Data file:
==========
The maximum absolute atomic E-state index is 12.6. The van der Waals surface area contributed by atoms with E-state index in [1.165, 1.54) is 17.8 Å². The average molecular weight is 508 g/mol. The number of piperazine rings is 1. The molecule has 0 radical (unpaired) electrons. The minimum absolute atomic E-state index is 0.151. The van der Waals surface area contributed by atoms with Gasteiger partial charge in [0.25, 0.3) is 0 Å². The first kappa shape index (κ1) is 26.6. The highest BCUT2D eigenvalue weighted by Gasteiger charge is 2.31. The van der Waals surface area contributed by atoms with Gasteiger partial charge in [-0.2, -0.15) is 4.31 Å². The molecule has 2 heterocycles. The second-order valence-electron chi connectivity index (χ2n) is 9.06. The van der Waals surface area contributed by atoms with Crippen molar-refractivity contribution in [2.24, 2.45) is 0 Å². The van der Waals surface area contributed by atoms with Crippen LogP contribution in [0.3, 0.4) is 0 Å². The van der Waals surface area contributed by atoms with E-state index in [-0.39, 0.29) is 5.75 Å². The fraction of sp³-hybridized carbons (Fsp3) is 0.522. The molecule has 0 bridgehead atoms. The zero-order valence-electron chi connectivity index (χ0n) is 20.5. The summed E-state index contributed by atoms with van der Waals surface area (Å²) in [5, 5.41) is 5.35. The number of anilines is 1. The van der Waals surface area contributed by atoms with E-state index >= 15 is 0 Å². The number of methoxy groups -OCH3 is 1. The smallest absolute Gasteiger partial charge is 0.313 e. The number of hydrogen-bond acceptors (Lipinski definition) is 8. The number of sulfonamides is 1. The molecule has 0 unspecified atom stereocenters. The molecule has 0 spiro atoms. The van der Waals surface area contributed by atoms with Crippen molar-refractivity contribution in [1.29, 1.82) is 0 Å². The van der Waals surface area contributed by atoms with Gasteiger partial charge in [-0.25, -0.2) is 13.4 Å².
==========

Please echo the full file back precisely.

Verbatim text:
The maximum absolute atomic E-state index is 12.6. The van der Waals surface area contributed by atoms with E-state index in [1.165, 1.54) is 17.8 Å². The average molecular weight is 508 g/mol. The number of piperazine rings is 1. The molecule has 0 radical (unpaired) electrons. The minimum absolute atomic E-state index is 0.151. The van der Waals surface area contributed by atoms with Gasteiger partial charge in [0.25, 0.3) is 0 Å². The first kappa shape index (κ1) is 26.6. The highest BCUT2D eigenvalue weighted by Gasteiger charge is 2.31. The van der Waals surface area contributed by atoms with Gasteiger partial charge in [-0.2, -0.15) is 4.31 Å². The molecule has 2 heterocycles. The second-order valence-electron chi connectivity index (χ2n) is 9.06. The van der Waals surface area contributed by atoms with Crippen molar-refractivity contribution in [2.24, 2.45) is 0 Å². The van der Waals surface area contributed by atoms with Crippen LogP contribution in [0.3, 0.4) is 0 Å². The van der Waals surface area contributed by atoms with E-state index in [-0.39, 0.29) is 5.75 Å². The fraction of sp³-hybridized carbons (Fsp3) is 0.522. The molecule has 0 bridgehead atoms. The zero-order valence-electron chi connectivity index (χ0n) is 20.5. The summed E-state index contributed by atoms with van der Waals surface area (Å²) in [5, 5.41) is 5.35. The number of anilines is 1. The van der Waals surface area contributed by atoms with E-state index >= 15 is 0 Å². The number of methoxy groups -OCH3 is 1. The smallest absolute Gasteiger partial charge is 0.313 e. The number of hydrogen-bond acceptors (Lipinski definition) is 8. The number of sulfonamides is 1. The molecule has 0 unspecified atom stereocenters. The molecule has 0 spiro atoms. The van der Waals surface area contributed by atoms with Crippen molar-refractivity contribution in [1.29, 1.82) is 0 Å². The van der Waals surface area contributed by atoms with Gasteiger partial charge in [-0.25, -0.2) is 13.4 Å².